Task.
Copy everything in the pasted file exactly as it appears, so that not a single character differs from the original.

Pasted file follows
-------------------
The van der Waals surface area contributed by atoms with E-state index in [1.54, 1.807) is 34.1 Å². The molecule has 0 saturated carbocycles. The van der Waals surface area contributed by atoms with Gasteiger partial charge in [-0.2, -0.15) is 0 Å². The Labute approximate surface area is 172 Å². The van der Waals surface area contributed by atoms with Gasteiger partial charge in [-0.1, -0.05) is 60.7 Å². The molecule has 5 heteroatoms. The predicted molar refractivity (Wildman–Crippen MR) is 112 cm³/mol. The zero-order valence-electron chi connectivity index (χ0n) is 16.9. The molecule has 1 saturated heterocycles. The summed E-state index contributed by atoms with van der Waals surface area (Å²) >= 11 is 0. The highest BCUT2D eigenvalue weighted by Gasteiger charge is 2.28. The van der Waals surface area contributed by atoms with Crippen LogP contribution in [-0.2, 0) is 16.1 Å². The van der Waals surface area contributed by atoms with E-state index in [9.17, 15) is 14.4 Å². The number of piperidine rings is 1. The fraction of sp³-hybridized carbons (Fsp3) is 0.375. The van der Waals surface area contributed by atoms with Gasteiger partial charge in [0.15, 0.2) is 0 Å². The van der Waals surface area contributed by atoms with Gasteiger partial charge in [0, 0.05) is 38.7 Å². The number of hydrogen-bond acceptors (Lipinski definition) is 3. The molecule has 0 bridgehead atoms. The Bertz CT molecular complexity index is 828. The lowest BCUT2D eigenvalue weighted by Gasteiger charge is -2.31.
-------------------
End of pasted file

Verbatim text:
The van der Waals surface area contributed by atoms with E-state index in [1.54, 1.807) is 34.1 Å². The molecule has 0 saturated carbocycles. The van der Waals surface area contributed by atoms with Gasteiger partial charge in [-0.2, -0.15) is 0 Å². The Labute approximate surface area is 172 Å². The van der Waals surface area contributed by atoms with Gasteiger partial charge in [-0.1, -0.05) is 60.7 Å². The molecule has 5 heteroatoms. The predicted molar refractivity (Wildman–Crippen MR) is 112 cm³/mol. The zero-order valence-electron chi connectivity index (χ0n) is 16.9. The molecule has 1 saturated heterocycles. The summed E-state index contributed by atoms with van der Waals surface area (Å²) >= 11 is 0. The highest BCUT2D eigenvalue weighted by Gasteiger charge is 2.28. The van der Waals surface area contributed by atoms with Crippen LogP contribution in [-0.2, 0) is 16.1 Å². The van der Waals surface area contributed by atoms with E-state index in [9.17, 15) is 14.4 Å². The number of piperidine rings is 1. The fraction of sp³-hybridized carbons (Fsp3) is 0.375. The van der Waals surface area contributed by atoms with Gasteiger partial charge in [0.15, 0.2) is 0 Å². The van der Waals surface area contributed by atoms with Gasteiger partial charge in [0, 0.05) is 38.7 Å². The number of hydrogen-bond acceptors (Lipinski definition) is 3. The molecule has 0 bridgehead atoms. The Bertz CT molecular complexity index is 828. The lowest BCUT2D eigenvalue weighted by Gasteiger charge is -2.31.